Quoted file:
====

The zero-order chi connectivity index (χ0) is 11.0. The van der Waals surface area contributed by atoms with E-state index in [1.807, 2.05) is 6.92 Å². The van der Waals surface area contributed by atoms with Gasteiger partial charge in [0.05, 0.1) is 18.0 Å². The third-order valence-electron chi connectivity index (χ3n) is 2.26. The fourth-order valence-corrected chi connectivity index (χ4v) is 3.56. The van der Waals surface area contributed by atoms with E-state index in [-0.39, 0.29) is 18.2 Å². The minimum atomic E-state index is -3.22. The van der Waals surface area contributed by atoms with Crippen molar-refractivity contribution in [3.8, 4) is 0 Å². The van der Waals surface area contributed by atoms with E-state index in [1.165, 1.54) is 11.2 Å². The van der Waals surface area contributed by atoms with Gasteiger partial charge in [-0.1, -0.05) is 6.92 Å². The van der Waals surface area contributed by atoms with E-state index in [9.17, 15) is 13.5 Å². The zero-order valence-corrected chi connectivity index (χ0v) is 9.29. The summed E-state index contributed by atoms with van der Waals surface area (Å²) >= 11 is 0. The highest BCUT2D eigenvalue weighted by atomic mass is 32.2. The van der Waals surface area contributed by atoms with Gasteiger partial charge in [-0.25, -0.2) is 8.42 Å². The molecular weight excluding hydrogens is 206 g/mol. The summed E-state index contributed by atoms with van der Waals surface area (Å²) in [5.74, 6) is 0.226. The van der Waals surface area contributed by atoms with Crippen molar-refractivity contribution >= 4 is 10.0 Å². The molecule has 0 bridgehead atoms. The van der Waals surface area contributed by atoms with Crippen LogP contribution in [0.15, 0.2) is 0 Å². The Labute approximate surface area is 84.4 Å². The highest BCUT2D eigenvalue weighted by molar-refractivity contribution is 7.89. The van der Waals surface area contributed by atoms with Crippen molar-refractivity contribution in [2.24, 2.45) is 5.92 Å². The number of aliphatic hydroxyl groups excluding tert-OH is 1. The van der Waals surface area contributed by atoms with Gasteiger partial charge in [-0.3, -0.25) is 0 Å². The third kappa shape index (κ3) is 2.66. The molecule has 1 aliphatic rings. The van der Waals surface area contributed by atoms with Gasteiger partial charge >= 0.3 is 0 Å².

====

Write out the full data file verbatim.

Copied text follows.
The zero-order chi connectivity index (χ0) is 11.0. The van der Waals surface area contributed by atoms with E-state index in [1.807, 2.05) is 6.92 Å². The van der Waals surface area contributed by atoms with Gasteiger partial charge in [0.05, 0.1) is 18.0 Å². The third-order valence-electron chi connectivity index (χ3n) is 2.26. The fourth-order valence-corrected chi connectivity index (χ4v) is 3.56. The van der Waals surface area contributed by atoms with E-state index in [-0.39, 0.29) is 18.2 Å². The minimum atomic E-state index is -3.22. The van der Waals surface area contributed by atoms with Crippen molar-refractivity contribution in [3.8, 4) is 0 Å². The van der Waals surface area contributed by atoms with E-state index in [1.165, 1.54) is 11.2 Å². The van der Waals surface area contributed by atoms with Gasteiger partial charge in [-0.1, -0.05) is 6.92 Å². The van der Waals surface area contributed by atoms with E-state index in [9.17, 15) is 13.5 Å². The zero-order valence-corrected chi connectivity index (χ0v) is 9.29. The summed E-state index contributed by atoms with van der Waals surface area (Å²) >= 11 is 0. The highest BCUT2D eigenvalue weighted by atomic mass is 32.2. The van der Waals surface area contributed by atoms with Gasteiger partial charge in [-0.25, -0.2) is 8.42 Å². The molecular weight excluding hydrogens is 206 g/mol. The summed E-state index contributed by atoms with van der Waals surface area (Å²) in [5.74, 6) is 0.226. The van der Waals surface area contributed by atoms with Crippen molar-refractivity contribution >= 4 is 10.0 Å². The molecule has 0 bridgehead atoms. The van der Waals surface area contributed by atoms with Crippen LogP contribution in [0.15, 0.2) is 0 Å². The Labute approximate surface area is 84.4 Å². The highest BCUT2D eigenvalue weighted by molar-refractivity contribution is 7.89. The van der Waals surface area contributed by atoms with Crippen molar-refractivity contribution in [2.24, 2.45) is 5.92 Å². The number of aliphatic hydroxyl groups excluding tert-OH is 1. The van der Waals surface area contributed by atoms with Gasteiger partial charge in [-0.3, -0.25) is 0 Å². The third kappa shape index (κ3) is 2.66. The molecule has 1 aliphatic rings. The van der Waals surface area contributed by atoms with Gasteiger partial charge >= 0.3 is 0 Å².